The Heart Is a Lonely Hinter

If you take a few moments to think about it, issues of identity in California are different than issues of identity anywhere else. You would not, for instance, confuse identity issues in California with identity issues in Nebraska, much less identity issues in North Dakota. Issues of substance in Nebraska and North Dakota – issues such as Who am I? and How can I be sure I am doing my best? – are the issues of individuals who emerge from an agricultural bent. Issues of substance in California – issues such as Who is my real estate broker? and Is tofu really a complete protein? – are the existential issues of Hunters and Gatherers.

Because there are so many possibilities, issues of identity are always good building blocks for story collections and novels. And just when you think you’ve worked your way through all of them, some new author comes forth with an as yet unexploited issue.

Thus emerges the issue not only of identity but of identity in California as a major theme in “No one belongs here more than you,” a collection of 16 short stories (nine of which have appeared in prestigious literary journals) from Miranda July through Scribner.

July is better known, or perhaps I should say better loved/hated as a performing artist and a filmmaker, information that will lead you (correctly) to suspect that she brings a dramatic, somewhat theatrical approach to her storytelling. July’s characters, models of first-person unreliability, stand before us, her vulnerability showing from the early moments. “It still counts,” one of her narrators maintains, “even though it happened when he was unconscious. It counts doubly because the conscious mind often makes mistakes, falls for the wrong person.”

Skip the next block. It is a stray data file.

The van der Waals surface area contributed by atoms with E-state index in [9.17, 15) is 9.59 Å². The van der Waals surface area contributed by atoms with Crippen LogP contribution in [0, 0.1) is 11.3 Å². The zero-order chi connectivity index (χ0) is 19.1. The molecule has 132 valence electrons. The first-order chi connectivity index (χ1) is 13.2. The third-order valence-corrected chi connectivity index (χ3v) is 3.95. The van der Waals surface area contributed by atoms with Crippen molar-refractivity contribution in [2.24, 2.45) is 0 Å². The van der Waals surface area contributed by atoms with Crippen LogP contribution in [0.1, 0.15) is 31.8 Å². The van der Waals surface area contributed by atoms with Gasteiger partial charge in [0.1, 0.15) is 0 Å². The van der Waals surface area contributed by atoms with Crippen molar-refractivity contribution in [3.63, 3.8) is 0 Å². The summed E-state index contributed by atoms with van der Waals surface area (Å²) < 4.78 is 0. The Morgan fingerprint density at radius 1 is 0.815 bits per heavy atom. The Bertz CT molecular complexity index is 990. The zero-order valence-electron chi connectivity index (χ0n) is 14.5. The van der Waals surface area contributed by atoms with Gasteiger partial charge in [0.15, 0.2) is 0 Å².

Not only can you envision a performer before an audience, opening a routine with those two sentences, you can follow the writer’s intent to bring you inside the mind of a person who is trying to establish some toeholds in the universe of romance and relationships. You neither need to be told nor would you be unable to guess that this story, “The Shared Patio,” takes place in California.

I can already see you with an eyebrow akimbo, as in, how many patios are there in Nebraska or the entire state of North Dakota? But admit it, the “it” of “It still counts…” is not opaque. You know where the writer is going, and you have decided to hear her out.

A different narrator, equally first-person, equally of a do-it-yourself reliability, recounts the details of how she induced a group of octogenarians to take her on as a swimming coach, and has them making remarkable progress. The only problem is that there is no swimming pool in the small town where they all live. “This is the story I wouldn’t tell you when I was your girlfriend,” the narrator says, speaking to someone through the cold clarity of having lost that someone, thanks to details that are not shared with us. She speaks of seeing this person with a new girlfriend and we are left to wonder about the breakup – or whether there was ever any “together” in the first place.